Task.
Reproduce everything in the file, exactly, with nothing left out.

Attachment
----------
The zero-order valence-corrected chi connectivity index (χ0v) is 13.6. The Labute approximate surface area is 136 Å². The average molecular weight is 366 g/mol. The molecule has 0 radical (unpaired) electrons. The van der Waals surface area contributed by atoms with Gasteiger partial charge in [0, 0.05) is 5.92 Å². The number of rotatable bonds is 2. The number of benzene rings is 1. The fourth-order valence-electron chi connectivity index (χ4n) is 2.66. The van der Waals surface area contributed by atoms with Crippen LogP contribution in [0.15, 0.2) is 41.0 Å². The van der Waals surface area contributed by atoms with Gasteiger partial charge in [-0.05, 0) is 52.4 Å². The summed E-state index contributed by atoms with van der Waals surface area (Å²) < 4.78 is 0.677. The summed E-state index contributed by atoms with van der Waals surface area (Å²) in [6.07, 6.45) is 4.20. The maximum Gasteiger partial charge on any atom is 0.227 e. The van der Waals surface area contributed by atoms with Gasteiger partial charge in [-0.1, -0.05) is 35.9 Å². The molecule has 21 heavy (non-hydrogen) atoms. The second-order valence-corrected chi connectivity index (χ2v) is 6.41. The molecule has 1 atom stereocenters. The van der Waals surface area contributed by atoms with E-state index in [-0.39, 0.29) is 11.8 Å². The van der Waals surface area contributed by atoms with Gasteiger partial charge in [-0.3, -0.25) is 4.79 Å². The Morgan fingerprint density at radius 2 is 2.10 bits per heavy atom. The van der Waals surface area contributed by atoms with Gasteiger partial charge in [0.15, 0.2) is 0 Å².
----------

The zero-order valence-corrected chi connectivity index (χ0v) is 13.6. The Labute approximate surface area is 136 Å². The average molecular weight is 366 g/mol. The molecule has 0 radical (unpaired) electrons. The van der Waals surface area contributed by atoms with Gasteiger partial charge in [0, 0.05) is 5.92 Å². The number of rotatable bonds is 2. The number of benzene rings is 1. The fourth-order valence-electron chi connectivity index (χ4n) is 2.66. The van der Waals surface area contributed by atoms with Crippen LogP contribution in [0.15, 0.2) is 41.0 Å². The van der Waals surface area contributed by atoms with Gasteiger partial charge in [-0.05, 0) is 52.4 Å². The summed E-state index contributed by atoms with van der Waals surface area (Å²) < 4.78 is 0.677. The summed E-state index contributed by atoms with van der Waals surface area (Å²) in [6.07, 6.45) is 4.20. The maximum Gasteiger partial charge on any atom is 0.227 e. The van der Waals surface area contributed by atoms with Gasteiger partial charge in [-0.1, -0.05) is 35.9 Å². The molecule has 21 heavy (non-hydrogen) atoms. The second-order valence-corrected chi connectivity index (χ2v) is 6.41. The molecule has 1 atom stereocenters. The van der Waals surface area contributed by atoms with E-state index in [-0.39, 0.29) is 11.8 Å². The van der Waals surface area contributed by atoms with Gasteiger partial charge in [-0.3, -0.25) is 4.79 Å². The Morgan fingerprint density at radius 2 is 2.10 bits per heavy atom. The van der Waals surface area contributed by atoms with Gasteiger partial charge in [0.15, 0.2) is 0 Å².